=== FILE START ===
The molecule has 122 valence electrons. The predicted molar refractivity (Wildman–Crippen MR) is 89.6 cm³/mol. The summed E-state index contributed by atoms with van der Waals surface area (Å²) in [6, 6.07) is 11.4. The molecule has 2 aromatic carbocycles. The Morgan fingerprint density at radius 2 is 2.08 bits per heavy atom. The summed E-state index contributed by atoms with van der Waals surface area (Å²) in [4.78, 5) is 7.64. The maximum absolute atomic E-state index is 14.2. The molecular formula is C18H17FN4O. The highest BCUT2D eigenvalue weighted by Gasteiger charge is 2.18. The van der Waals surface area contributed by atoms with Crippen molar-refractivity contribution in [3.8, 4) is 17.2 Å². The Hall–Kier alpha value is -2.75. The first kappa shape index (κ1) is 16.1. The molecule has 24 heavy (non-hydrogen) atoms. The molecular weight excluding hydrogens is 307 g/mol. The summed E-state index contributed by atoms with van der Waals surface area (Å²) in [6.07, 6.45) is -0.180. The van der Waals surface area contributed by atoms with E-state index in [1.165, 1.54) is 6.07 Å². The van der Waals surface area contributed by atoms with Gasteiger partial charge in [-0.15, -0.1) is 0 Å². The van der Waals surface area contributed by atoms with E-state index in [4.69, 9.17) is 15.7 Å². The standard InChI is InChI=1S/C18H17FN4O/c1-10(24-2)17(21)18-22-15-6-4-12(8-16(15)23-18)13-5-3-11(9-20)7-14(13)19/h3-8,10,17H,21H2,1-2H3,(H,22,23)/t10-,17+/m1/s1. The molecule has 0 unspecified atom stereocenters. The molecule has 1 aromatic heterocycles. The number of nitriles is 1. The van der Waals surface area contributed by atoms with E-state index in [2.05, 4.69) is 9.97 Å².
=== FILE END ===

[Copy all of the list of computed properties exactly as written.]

The molecule has 122 valence electrons. The predicted molar refractivity (Wildman–Crippen MR) is 89.6 cm³/mol. The summed E-state index contributed by atoms with van der Waals surface area (Å²) in [6, 6.07) is 11.4. The molecule has 2 aromatic carbocycles. The Morgan fingerprint density at radius 2 is 2.08 bits per heavy atom. The summed E-state index contributed by atoms with van der Waals surface area (Å²) in [4.78, 5) is 7.64. The maximum absolute atomic E-state index is 14.2. The molecular formula is C18H17FN4O. The highest BCUT2D eigenvalue weighted by Gasteiger charge is 2.18. The van der Waals surface area contributed by atoms with Crippen molar-refractivity contribution in [3.8, 4) is 17.2 Å². The Hall–Kier alpha value is -2.75. The first kappa shape index (κ1) is 16.1. The molecule has 24 heavy (non-hydrogen) atoms. The molecular weight excluding hydrogens is 307 g/mol. The summed E-state index contributed by atoms with van der Waals surface area (Å²) in [6.07, 6.45) is -0.180. The van der Waals surface area contributed by atoms with E-state index in [1.165, 1.54) is 6.07 Å². The van der Waals surface area contributed by atoms with Gasteiger partial charge in [-0.15, -0.1) is 0 Å². The van der Waals surface area contributed by atoms with E-state index in [4.69, 9.17) is 15.7 Å². The standard InChI is InChI=1S/C18H17FN4O/c1-10(24-2)17(21)18-22-15-6-4-12(8-16(15)23-18)13-5-3-11(9-20)7-14(13)19/h3-8,10,17H,21H2,1-2H3,(H,22,23)/t10-,17+/m1/s1. The molecule has 0 unspecified atom stereocenters. The molecule has 1 aromatic heterocycles. The number of nitriles is 1. The van der Waals surface area contributed by atoms with E-state index in [2.05, 4.69) is 9.97 Å².